1. It's written from an advertising perspective, not a doctor, actor or talk-show host perspective. He uses parallels from Mini Cooper or Ikea to get his point across. i.e. Why on earth did IKEAS's serving platters sell so well in the US? Because Americans thought they were plates... And their flower vases? Apparently we thought they were just perfect for drinking out of. Go Team U.S.A.
2. Considering CP&B does all the advertisements for Burger King, the irony is entertaining. It's kind of like hearing from a Tobacco Executive how bad cigarettes are for you. But, respect nonetheless. This wasn't a ploy for advertising, but an honest (and true) book.
3. Without saying it, it's a 'diet' book for guys. You don't have to feel guilty reading it. The only other 'diet' book I can imagine with this same affect was Atkins; 'Eat all the meat you want'. Very guy friendly.
4. It's funny and there are swear words in it. Just funny to read a diet book that swears.
5. Design-Friendly. Lots of photos, sketches & overall design elements that make it a quick read and an interesting one. About the time I got tired of hearing his one point (again), funny pictures appear. Top notch.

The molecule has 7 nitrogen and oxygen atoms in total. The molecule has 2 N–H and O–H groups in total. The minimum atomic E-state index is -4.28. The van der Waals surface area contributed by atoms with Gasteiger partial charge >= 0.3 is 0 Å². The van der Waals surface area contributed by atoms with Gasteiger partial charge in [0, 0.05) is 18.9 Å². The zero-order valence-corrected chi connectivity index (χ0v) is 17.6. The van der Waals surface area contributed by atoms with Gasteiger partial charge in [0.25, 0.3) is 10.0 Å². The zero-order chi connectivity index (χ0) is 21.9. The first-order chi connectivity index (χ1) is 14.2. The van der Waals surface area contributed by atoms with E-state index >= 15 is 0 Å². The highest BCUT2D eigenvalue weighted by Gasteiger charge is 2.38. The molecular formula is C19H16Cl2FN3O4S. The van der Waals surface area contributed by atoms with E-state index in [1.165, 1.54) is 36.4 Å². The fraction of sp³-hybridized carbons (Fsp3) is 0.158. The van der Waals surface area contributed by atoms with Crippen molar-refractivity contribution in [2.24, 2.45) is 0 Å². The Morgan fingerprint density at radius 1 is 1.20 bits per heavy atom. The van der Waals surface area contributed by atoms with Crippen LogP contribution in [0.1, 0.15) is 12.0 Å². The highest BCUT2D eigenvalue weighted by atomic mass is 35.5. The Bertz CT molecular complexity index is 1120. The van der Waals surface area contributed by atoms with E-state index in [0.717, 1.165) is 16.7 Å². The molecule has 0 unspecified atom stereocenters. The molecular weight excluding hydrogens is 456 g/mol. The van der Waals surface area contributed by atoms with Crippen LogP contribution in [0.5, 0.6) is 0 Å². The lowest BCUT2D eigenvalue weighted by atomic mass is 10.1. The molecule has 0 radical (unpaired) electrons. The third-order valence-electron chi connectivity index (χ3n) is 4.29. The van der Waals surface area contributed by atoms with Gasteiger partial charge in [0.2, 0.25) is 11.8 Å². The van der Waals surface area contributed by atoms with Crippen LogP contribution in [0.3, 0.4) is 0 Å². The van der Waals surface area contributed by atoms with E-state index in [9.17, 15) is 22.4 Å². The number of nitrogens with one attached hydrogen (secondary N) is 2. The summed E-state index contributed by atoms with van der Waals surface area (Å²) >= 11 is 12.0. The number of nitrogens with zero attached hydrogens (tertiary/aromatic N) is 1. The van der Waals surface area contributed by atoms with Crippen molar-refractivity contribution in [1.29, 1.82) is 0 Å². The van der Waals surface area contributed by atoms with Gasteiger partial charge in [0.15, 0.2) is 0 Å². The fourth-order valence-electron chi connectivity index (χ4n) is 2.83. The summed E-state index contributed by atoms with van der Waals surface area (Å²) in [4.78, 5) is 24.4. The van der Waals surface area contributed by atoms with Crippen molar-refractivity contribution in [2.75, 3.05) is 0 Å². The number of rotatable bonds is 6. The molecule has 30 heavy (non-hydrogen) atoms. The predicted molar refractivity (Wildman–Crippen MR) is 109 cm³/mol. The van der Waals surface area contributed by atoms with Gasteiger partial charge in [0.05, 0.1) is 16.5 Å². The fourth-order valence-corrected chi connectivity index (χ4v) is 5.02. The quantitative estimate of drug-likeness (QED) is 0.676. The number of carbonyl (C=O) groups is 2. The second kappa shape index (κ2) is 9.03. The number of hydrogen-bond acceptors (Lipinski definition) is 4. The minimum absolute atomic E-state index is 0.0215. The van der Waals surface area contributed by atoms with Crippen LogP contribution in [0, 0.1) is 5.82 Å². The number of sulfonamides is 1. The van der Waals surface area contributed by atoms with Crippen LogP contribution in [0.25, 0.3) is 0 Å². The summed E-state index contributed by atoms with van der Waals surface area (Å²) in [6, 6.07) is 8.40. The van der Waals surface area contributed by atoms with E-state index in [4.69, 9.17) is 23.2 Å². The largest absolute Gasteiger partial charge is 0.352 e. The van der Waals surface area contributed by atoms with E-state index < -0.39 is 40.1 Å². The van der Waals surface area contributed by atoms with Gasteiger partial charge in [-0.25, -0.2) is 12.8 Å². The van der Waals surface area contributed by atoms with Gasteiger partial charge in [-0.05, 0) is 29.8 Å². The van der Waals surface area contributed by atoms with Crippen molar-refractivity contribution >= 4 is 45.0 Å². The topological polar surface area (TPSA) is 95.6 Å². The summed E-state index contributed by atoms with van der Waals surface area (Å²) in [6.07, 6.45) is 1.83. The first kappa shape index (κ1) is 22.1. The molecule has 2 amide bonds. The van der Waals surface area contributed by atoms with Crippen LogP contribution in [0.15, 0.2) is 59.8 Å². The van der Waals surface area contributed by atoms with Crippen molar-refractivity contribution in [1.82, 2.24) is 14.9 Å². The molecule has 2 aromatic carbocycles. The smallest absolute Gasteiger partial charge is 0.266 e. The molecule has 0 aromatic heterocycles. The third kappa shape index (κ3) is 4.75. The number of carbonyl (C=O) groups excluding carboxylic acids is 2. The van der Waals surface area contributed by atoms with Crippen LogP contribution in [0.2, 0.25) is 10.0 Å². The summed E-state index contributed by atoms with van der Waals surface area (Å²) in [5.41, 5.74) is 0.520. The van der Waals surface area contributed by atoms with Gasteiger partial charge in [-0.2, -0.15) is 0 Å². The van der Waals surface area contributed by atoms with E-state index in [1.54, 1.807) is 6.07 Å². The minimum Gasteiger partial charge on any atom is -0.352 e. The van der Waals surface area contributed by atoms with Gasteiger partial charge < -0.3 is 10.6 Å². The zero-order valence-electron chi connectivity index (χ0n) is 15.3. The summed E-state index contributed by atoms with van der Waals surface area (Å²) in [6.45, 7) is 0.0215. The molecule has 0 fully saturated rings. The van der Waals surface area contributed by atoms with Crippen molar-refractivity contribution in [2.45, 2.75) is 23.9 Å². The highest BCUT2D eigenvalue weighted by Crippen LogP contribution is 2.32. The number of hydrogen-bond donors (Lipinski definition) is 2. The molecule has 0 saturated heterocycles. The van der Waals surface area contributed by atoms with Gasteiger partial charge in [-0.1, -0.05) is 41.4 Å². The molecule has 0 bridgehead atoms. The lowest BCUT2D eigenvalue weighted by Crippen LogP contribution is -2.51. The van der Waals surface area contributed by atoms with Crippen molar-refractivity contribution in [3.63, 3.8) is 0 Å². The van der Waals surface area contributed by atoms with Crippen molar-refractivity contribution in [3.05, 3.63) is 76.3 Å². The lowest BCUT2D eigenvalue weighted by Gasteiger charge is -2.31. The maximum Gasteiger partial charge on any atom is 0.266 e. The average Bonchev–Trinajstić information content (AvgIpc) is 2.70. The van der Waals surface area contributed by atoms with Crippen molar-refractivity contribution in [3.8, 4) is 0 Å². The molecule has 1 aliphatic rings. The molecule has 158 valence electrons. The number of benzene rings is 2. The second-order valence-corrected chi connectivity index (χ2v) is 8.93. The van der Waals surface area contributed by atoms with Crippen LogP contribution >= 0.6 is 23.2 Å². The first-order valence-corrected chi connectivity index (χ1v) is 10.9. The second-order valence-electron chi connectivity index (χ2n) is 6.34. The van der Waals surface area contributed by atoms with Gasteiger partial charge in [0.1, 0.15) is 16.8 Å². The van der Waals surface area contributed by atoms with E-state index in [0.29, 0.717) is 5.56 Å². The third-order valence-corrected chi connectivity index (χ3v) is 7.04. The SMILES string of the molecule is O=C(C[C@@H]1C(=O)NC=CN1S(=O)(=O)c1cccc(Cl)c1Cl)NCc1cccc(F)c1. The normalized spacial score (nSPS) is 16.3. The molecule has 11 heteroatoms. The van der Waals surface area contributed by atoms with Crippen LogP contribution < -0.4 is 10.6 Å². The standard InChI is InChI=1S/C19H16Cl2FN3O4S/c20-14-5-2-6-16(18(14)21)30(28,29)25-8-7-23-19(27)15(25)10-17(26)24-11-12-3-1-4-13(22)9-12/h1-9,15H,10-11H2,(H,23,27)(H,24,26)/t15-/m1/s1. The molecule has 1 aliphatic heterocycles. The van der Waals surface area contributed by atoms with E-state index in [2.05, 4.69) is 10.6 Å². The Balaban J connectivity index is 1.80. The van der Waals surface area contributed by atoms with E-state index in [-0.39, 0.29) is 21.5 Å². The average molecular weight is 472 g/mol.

6. Simple. One concept. Delivered concisely and well. Get rid of your big plates and use 9-inch plates.
7. Easy action step. Instead of rushing to the store or throwing out all of my left over christmas cookies, I had a very simple action step. Put big plates where I can't see them. Put small 9-inch plates where I can see them. However, I do recommend Alex's other idea of using big plates for skeet-shooting. 'The dishes are done, man.'
8. Am I a moron for buying this? Yes. the premise is simple. However, I want to support this book because this is EXACTLY my problem with eating. I eat pretty well, just always too much.
9. Can't think of number 9 yet, but I will later.